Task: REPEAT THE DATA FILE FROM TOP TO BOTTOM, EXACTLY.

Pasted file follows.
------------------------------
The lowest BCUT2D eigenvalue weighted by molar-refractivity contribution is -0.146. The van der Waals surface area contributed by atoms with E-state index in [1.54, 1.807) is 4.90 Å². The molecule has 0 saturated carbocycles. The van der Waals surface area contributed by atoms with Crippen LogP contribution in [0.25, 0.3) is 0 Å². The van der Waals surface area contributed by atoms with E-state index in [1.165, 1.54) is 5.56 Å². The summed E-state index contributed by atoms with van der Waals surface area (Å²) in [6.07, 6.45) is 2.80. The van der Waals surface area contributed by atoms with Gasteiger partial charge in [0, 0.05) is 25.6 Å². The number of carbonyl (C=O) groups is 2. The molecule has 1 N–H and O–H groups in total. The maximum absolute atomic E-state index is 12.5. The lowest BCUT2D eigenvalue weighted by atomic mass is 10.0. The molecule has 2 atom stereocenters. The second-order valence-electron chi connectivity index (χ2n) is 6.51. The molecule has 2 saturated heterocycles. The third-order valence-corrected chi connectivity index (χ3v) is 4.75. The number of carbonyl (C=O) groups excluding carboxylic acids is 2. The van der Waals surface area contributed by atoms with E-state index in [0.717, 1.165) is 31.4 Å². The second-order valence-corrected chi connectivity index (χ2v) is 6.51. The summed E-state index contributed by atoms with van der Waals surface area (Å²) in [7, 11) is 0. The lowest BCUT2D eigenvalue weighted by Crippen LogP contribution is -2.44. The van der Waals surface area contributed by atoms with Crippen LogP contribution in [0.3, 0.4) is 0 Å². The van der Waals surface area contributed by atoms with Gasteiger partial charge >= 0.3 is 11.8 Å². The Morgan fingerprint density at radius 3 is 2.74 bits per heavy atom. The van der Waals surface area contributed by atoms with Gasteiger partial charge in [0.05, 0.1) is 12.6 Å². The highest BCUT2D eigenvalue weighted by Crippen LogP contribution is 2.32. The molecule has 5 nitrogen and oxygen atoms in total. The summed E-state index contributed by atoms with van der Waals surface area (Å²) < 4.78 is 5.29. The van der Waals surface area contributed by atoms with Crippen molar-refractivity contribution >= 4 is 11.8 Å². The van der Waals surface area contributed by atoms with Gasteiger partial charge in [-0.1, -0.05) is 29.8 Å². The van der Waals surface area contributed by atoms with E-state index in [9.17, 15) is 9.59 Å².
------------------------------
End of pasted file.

The lowest BCUT2D eigenvalue weighted by molar-refractivity contribution is -0.146. The van der Waals surface area contributed by atoms with E-state index in [1.54, 1.807) is 4.90 Å². The molecule has 0 saturated carbocycles. The van der Waals surface area contributed by atoms with Crippen LogP contribution in [0.25, 0.3) is 0 Å². The van der Waals surface area contributed by atoms with E-state index in [1.165, 1.54) is 5.56 Å². The summed E-state index contributed by atoms with van der Waals surface area (Å²) in [6.07, 6.45) is 2.80. The van der Waals surface area contributed by atoms with Gasteiger partial charge in [0, 0.05) is 25.6 Å². The number of carbonyl (C=O) groups is 2. The molecule has 1 N–H and O–H groups in total. The maximum absolute atomic E-state index is 12.5. The lowest BCUT2D eigenvalue weighted by atomic mass is 10.0. The molecule has 2 atom stereocenters. The second-order valence-electron chi connectivity index (χ2n) is 6.51. The molecule has 2 saturated heterocycles. The third-order valence-corrected chi connectivity index (χ3v) is 4.75. The number of carbonyl (C=O) groups excluding carboxylic acids is 2. The van der Waals surface area contributed by atoms with E-state index in [0.717, 1.165) is 31.4 Å². The second-order valence-corrected chi connectivity index (χ2v) is 6.51. The summed E-state index contributed by atoms with van der Waals surface area (Å²) in [7, 11) is 0. The lowest BCUT2D eigenvalue weighted by Crippen LogP contribution is -2.44. The van der Waals surface area contributed by atoms with Crippen LogP contribution in [0.3, 0.4) is 0 Å². The van der Waals surface area contributed by atoms with Gasteiger partial charge >= 0.3 is 11.8 Å². The Morgan fingerprint density at radius 3 is 2.74 bits per heavy atom. The van der Waals surface area contributed by atoms with Gasteiger partial charge in [0.05, 0.1) is 12.6 Å². The highest BCUT2D eigenvalue weighted by Crippen LogP contribution is 2.32. The molecule has 5 nitrogen and oxygen atoms in total. The summed E-state index contributed by atoms with van der Waals surface area (Å²) < 4.78 is 5.29. The van der Waals surface area contributed by atoms with Crippen molar-refractivity contribution >= 4 is 11.8 Å². The van der Waals surface area contributed by atoms with Gasteiger partial charge in [-0.1, -0.05) is 29.8 Å². The van der Waals surface area contributed by atoms with E-state index in [9.17, 15) is 9.59 Å².